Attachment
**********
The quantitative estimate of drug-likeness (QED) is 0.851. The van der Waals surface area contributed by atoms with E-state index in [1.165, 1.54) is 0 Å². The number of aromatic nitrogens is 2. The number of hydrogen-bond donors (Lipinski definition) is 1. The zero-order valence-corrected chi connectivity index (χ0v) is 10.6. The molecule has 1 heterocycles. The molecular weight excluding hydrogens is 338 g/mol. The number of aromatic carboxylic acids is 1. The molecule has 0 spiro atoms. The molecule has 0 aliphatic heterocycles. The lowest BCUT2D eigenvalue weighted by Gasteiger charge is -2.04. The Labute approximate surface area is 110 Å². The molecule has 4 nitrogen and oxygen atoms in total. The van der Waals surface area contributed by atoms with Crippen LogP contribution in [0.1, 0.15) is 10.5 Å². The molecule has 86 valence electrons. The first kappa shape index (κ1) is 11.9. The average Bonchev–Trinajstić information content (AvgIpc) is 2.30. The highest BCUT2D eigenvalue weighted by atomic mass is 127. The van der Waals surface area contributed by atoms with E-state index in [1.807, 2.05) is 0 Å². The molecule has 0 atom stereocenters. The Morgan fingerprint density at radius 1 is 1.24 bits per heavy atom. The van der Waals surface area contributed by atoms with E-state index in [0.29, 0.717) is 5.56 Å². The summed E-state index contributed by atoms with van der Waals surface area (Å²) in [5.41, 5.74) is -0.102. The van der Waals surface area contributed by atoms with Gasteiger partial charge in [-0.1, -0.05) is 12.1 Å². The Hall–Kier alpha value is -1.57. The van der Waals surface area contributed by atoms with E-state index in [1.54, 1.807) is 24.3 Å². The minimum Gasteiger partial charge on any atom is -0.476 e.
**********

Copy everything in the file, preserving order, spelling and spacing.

The quantitative estimate of drug-likeness (QED) is 0.851. The van der Waals surface area contributed by atoms with E-state index in [1.165, 1.54) is 0 Å². The number of aromatic nitrogens is 2. The number of hydrogen-bond donors (Lipinski definition) is 1. The zero-order valence-corrected chi connectivity index (χ0v) is 10.6. The molecule has 1 heterocycles. The molecular weight excluding hydrogens is 338 g/mol. The number of aromatic carboxylic acids is 1. The molecule has 0 spiro atoms. The molecule has 0 aliphatic heterocycles. The lowest BCUT2D eigenvalue weighted by Gasteiger charge is -2.04. The Labute approximate surface area is 110 Å². The molecule has 4 nitrogen and oxygen atoms in total. The van der Waals surface area contributed by atoms with Crippen LogP contribution in [0.1, 0.15) is 10.5 Å². The molecule has 86 valence electrons. The first kappa shape index (κ1) is 11.9. The average Bonchev–Trinajstić information content (AvgIpc) is 2.30. The highest BCUT2D eigenvalue weighted by atomic mass is 127. The van der Waals surface area contributed by atoms with E-state index in [1.807, 2.05) is 0 Å². The molecule has 0 atom stereocenters. The Morgan fingerprint density at radius 1 is 1.24 bits per heavy atom. The van der Waals surface area contributed by atoms with E-state index in [0.29, 0.717) is 5.56 Å². The summed E-state index contributed by atoms with van der Waals surface area (Å²) in [5.41, 5.74) is -0.102. The van der Waals surface area contributed by atoms with Gasteiger partial charge in [-0.1, -0.05) is 12.1 Å². The Hall–Kier alpha value is -1.57. The van der Waals surface area contributed by atoms with E-state index in [1.54, 1.807) is 24.3 Å². The minimum Gasteiger partial charge on any atom is -0.476 e.